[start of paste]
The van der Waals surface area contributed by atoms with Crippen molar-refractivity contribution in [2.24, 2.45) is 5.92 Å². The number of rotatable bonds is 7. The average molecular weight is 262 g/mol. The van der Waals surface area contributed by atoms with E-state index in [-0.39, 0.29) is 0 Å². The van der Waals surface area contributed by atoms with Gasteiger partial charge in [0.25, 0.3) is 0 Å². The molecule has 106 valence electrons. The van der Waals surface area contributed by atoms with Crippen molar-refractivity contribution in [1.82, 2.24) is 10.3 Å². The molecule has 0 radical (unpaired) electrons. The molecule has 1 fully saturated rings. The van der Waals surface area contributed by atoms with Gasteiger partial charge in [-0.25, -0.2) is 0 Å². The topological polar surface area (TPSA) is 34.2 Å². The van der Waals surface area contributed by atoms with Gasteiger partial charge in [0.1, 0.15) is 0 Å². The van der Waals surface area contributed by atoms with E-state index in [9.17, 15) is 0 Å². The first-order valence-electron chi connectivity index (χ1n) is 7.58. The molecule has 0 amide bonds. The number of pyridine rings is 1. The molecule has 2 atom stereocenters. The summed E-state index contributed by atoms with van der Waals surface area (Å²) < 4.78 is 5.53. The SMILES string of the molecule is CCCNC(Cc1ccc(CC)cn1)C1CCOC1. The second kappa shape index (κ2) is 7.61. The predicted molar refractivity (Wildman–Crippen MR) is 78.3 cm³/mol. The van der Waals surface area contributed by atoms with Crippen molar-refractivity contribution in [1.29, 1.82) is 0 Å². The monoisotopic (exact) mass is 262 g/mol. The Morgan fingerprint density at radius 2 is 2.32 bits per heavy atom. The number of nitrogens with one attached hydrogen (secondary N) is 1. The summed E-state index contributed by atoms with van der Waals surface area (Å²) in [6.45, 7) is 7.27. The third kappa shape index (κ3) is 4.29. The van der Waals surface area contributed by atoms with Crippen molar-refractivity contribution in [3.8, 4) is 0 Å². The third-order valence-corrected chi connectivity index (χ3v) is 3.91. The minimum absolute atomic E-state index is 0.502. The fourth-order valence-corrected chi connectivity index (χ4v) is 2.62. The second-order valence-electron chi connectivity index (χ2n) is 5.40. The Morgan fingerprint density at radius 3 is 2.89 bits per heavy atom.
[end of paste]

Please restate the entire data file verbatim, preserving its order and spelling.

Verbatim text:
The van der Waals surface area contributed by atoms with Crippen molar-refractivity contribution in [2.24, 2.45) is 5.92 Å². The number of rotatable bonds is 7. The average molecular weight is 262 g/mol. The van der Waals surface area contributed by atoms with E-state index in [-0.39, 0.29) is 0 Å². The van der Waals surface area contributed by atoms with Gasteiger partial charge in [0.25, 0.3) is 0 Å². The molecule has 106 valence electrons. The van der Waals surface area contributed by atoms with Crippen molar-refractivity contribution in [1.82, 2.24) is 10.3 Å². The molecule has 0 radical (unpaired) electrons. The molecule has 1 fully saturated rings. The van der Waals surface area contributed by atoms with Gasteiger partial charge in [-0.25, -0.2) is 0 Å². The topological polar surface area (TPSA) is 34.2 Å². The van der Waals surface area contributed by atoms with Gasteiger partial charge in [0.1, 0.15) is 0 Å². The van der Waals surface area contributed by atoms with E-state index in [9.17, 15) is 0 Å². The first-order valence-electron chi connectivity index (χ1n) is 7.58. The molecule has 0 amide bonds. The number of pyridine rings is 1. The molecule has 2 atom stereocenters. The summed E-state index contributed by atoms with van der Waals surface area (Å²) < 4.78 is 5.53. The SMILES string of the molecule is CCCNC(Cc1ccc(CC)cn1)C1CCOC1. The second kappa shape index (κ2) is 7.61. The predicted molar refractivity (Wildman–Crippen MR) is 78.3 cm³/mol. The van der Waals surface area contributed by atoms with Crippen molar-refractivity contribution in [1.29, 1.82) is 0 Å². The monoisotopic (exact) mass is 262 g/mol. The Morgan fingerprint density at radius 2 is 2.32 bits per heavy atom. The number of nitrogens with one attached hydrogen (secondary N) is 1. The summed E-state index contributed by atoms with van der Waals surface area (Å²) in [6.45, 7) is 7.27. The third kappa shape index (κ3) is 4.29. The van der Waals surface area contributed by atoms with Crippen molar-refractivity contribution in [3.8, 4) is 0 Å². The third-order valence-corrected chi connectivity index (χ3v) is 3.91. The minimum absolute atomic E-state index is 0.502. The fourth-order valence-corrected chi connectivity index (χ4v) is 2.62. The second-order valence-electron chi connectivity index (χ2n) is 5.40. The Morgan fingerprint density at radius 3 is 2.89 bits per heavy atom.